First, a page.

Canadian cuisine a mix of culinary traditions, but one is missing – Saskatoon


Canadian cuisine may include a mix of culinary traditions, but food from one of the country’s founding groups is largely absent. An emerging group of indigenous chefs and restaurateurs hopes to change that.

Rich Francis, chef-owner of the Seventh Fire Hospitality Group in Saskatoon, says he “cooks for reconciliation” specializing in his interpretation of modern Indigenous cuisine.

“Everything that was taught in school is through a colonial lens. It’s not our story. They’re colonial books, so now I’m entering a time where we tell our own stories through our own lens and our own vision.

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Francis, a member of the Tetlit Gwich’in and Tuscarora Nation and originally from Fort McPherson, Northwest Territories, was a season 4 finalist of “Top Chef Canada” and is looking forward to opening a restaurant this summer.

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Meanwhile, he caters and runs events like a recent Cooking for Reconciliation dinner series in Vancouver, where he focused on local Indigenous foods such as halibut, razor clams, stone fruits and sage for aromatize. He took buffalo meat with him to do a play on land and sea.

“I traveled to raise awareness just to go beyond what people know us, like Indian taco and bannock and all that. It’s not really us, who we are,” Francis said.

“It was given to us in our cultural genocide and the residential school system and everything that happened to us. We are now beginning to find our culinary identity in the industry beyond bannock and all the colonial stuff that was designed to destroy us.

Lenore Newman, a British Columbia professor and Canada Research Chair in Food Security and the Environment, says the country is seeing a resurgence in indigenous food “and a very timely resurgence that needs to happen.” .

“I think there are still serious repairs to be made,” she adds.

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While doing fieldwork for her recent book, “Speaking in Cod Tongues: A Canadian Culinary Journey,” Newman discovered that Indigenous groups played a huge role in helping early settlers learn to survive.

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“Then you enter this horrific period where native cuisine was actively destroyed and used as a weapon. The biggest example is the clearing of bison and how that was basically genocide,” says Newman, who teaches at the University from the Fraser Valley to Abbotsford, British Columbia.

“Here on the west coast, the potlatch has been banned. In residential schools, people were deprived of their native foods. They were prevented from using them or talking about them.

“We have a lot of accountability and part of that is culinary. And so, that meant that for a very long time, you hadn’t heard of indigenous cuisine, except in a very peripheral way as a kind of exoticism.

Newman ate at Indigenous restaurants in Vancouver, Haida Gwaii, British Columbia, at a Songhees First Nations food truck in Victoria, and at Tea-N-Bannock in Toronto.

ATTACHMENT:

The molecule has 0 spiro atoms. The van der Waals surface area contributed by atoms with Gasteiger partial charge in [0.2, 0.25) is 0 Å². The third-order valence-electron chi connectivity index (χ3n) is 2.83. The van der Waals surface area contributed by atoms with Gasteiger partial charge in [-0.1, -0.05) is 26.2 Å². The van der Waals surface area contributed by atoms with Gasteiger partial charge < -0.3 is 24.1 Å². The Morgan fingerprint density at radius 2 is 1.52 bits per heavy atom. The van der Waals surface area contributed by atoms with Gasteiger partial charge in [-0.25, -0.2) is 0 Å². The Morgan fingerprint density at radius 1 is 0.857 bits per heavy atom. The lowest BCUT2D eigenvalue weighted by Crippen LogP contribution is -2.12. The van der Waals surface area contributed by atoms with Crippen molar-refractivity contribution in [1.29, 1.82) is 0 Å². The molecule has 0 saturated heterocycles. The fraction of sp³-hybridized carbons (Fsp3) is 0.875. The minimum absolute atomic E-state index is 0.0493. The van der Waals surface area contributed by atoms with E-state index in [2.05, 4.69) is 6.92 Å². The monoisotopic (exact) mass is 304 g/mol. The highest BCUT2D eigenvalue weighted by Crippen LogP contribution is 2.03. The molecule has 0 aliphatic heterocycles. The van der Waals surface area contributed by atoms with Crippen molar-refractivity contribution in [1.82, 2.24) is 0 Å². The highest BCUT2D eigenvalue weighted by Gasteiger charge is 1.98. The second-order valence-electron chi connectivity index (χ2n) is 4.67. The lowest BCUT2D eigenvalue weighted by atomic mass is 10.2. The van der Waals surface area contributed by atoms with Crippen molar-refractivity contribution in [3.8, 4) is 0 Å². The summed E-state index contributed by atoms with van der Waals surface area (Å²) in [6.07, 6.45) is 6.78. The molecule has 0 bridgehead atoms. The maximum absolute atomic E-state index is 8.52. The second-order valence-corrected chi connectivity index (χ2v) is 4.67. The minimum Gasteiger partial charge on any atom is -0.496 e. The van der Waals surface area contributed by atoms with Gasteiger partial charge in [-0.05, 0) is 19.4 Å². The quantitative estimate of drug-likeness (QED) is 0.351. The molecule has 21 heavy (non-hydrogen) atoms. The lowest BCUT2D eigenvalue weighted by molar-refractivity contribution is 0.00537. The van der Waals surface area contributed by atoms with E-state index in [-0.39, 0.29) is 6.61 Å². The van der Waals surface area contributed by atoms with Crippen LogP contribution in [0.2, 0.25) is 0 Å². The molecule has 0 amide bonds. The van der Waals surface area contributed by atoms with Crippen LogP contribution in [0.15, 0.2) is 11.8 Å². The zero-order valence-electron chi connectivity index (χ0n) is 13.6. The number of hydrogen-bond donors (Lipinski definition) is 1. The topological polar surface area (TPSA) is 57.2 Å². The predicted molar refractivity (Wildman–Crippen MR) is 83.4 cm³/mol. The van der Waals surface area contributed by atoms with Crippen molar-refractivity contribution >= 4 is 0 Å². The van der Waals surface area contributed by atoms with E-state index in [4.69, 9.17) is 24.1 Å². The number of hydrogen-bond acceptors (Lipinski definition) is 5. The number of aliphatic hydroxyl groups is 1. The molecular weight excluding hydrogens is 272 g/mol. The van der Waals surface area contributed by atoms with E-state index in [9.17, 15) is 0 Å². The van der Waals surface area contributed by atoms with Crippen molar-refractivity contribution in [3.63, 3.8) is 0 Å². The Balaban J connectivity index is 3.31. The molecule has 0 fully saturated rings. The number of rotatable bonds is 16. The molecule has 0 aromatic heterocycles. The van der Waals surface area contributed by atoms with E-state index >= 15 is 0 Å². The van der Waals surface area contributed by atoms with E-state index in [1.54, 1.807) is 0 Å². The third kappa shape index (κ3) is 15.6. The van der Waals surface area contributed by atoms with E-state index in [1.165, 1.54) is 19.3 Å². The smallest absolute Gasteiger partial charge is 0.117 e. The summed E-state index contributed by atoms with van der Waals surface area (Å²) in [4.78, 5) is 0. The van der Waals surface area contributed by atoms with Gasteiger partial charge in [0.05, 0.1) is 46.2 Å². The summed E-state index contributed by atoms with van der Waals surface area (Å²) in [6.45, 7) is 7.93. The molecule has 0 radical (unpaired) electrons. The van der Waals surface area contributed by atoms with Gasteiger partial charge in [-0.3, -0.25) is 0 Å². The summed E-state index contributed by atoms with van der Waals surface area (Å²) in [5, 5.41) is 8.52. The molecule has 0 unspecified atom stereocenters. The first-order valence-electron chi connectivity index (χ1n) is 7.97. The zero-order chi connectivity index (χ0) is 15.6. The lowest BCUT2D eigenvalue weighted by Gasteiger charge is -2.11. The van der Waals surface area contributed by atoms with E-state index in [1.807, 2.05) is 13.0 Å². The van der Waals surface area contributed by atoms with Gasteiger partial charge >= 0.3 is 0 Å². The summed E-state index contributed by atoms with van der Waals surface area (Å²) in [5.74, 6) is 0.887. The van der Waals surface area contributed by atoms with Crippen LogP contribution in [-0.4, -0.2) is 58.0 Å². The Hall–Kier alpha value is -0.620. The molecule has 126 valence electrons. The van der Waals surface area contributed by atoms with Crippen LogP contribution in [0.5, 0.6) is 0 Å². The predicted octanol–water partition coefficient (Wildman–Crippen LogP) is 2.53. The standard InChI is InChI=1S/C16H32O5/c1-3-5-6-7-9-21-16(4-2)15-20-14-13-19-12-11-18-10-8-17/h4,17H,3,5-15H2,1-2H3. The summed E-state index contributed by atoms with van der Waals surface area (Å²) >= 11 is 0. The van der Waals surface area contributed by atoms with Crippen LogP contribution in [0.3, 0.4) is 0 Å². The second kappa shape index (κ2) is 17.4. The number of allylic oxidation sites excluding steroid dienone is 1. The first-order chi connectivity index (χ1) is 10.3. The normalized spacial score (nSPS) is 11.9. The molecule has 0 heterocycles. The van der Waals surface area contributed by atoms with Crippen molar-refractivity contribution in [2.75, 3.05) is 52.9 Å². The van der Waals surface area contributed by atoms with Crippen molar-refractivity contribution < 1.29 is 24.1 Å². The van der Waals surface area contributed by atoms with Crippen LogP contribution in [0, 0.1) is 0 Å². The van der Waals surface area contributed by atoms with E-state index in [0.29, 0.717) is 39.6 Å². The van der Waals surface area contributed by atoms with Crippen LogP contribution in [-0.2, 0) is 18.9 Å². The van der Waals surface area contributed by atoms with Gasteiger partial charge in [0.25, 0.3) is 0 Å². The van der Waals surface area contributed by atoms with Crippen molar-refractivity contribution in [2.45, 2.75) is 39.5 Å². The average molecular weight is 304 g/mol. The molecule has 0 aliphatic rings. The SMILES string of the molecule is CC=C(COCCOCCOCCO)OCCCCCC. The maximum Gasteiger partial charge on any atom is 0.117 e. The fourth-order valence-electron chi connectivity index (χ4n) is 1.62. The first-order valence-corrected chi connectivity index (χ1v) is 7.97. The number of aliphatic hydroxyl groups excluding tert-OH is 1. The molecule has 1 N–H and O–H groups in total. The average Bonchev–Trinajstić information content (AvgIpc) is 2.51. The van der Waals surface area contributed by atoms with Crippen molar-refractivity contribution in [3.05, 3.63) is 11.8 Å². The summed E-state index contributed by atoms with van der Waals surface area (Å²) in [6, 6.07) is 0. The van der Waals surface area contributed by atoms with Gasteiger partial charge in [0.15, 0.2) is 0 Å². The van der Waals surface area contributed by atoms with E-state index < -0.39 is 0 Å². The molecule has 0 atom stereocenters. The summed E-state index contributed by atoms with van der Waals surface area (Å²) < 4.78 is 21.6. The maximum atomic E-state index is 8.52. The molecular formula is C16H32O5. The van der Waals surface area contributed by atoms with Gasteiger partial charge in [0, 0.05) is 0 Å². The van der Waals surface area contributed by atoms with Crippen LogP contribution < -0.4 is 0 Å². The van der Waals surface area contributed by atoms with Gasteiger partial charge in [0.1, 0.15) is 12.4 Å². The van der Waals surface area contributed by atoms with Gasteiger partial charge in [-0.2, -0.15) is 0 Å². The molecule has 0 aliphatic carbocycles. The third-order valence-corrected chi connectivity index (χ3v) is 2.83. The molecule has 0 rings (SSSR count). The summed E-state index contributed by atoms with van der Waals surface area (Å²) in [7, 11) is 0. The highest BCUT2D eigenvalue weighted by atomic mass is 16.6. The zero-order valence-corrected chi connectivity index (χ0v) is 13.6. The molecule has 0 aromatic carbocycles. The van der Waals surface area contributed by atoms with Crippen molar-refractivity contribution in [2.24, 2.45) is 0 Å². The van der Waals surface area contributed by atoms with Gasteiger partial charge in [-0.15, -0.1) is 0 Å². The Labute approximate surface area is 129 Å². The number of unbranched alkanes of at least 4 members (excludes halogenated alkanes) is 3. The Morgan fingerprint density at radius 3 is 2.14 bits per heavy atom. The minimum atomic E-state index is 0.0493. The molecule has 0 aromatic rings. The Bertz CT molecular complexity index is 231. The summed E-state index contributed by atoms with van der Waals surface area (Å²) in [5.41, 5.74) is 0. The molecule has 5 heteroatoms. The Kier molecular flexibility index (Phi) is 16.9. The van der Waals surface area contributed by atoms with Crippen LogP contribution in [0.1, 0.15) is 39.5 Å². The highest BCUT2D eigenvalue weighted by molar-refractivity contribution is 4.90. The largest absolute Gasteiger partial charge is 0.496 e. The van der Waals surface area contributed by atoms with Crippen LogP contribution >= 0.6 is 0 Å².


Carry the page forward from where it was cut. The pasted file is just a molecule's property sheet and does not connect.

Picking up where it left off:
Tina Ottereyes, who runs Tea-N-Bannock, agrees that First Nations food is “very underrepresented” in the restaurant sphere in Canada and is happy that more restaurants are opening.

“We’re starting to share more of our culture and more of our food,” says Ottereyes, from the Wemindji Cree First Nation on James Bay in Quebec.

“When I grew up, we hunted, we trapped and we fished. It was my culture, it was the food I ate… Each tribe has a different diet depending on its region.

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The Tea-N-Bannock menu reflects the traditional dishes of different tribes. Hominy corn grown by a local farmer is the base of their Ojibwa corn soup, prepared in a labor-intensive process. The corn is dried after picking and the kernels removed. They’re boiled for several hours in wood ash to remove the tough outer shell, allowing the inner core to be “nice and cooked and plumped up,” Ottereyes said.

Wild rice comes from the First Nations peoples of northwestern Ontario. The teas feature a blend of fruity herbs prepared by the grandmother of a staff member from Tyendinaga Mohawk Territory, near Belleville, Ontario.

Although meat such as elk and bison is traditionally prepared, it is farmed and not wild, as the product must be certified and inspected.

Francis thinks there should be some leniency when it comes to wild food.

“The regulations put in place by the government do not allow us to express ourselves fully.”

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Elsewhere in Toronto, NishDish, a cafe focused on Anishinaabe recipes, was due to open this month in Toronto. Pow Wow Cafe, which launched last fall, offers Objibwa tacos using fried bannock instead of tortillas.

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A handful of colleges also offer native cooking classes.

Francis, who was trained as a chef at the Stratford Chefs School, first learned traditional recipes in Moose Factory on James Bay and in Iqaluit, Nunavut from people who still live off the land.

“You won’t find any of this in history books or cookbooks for that matter.”

© 2017 The Canadian Press


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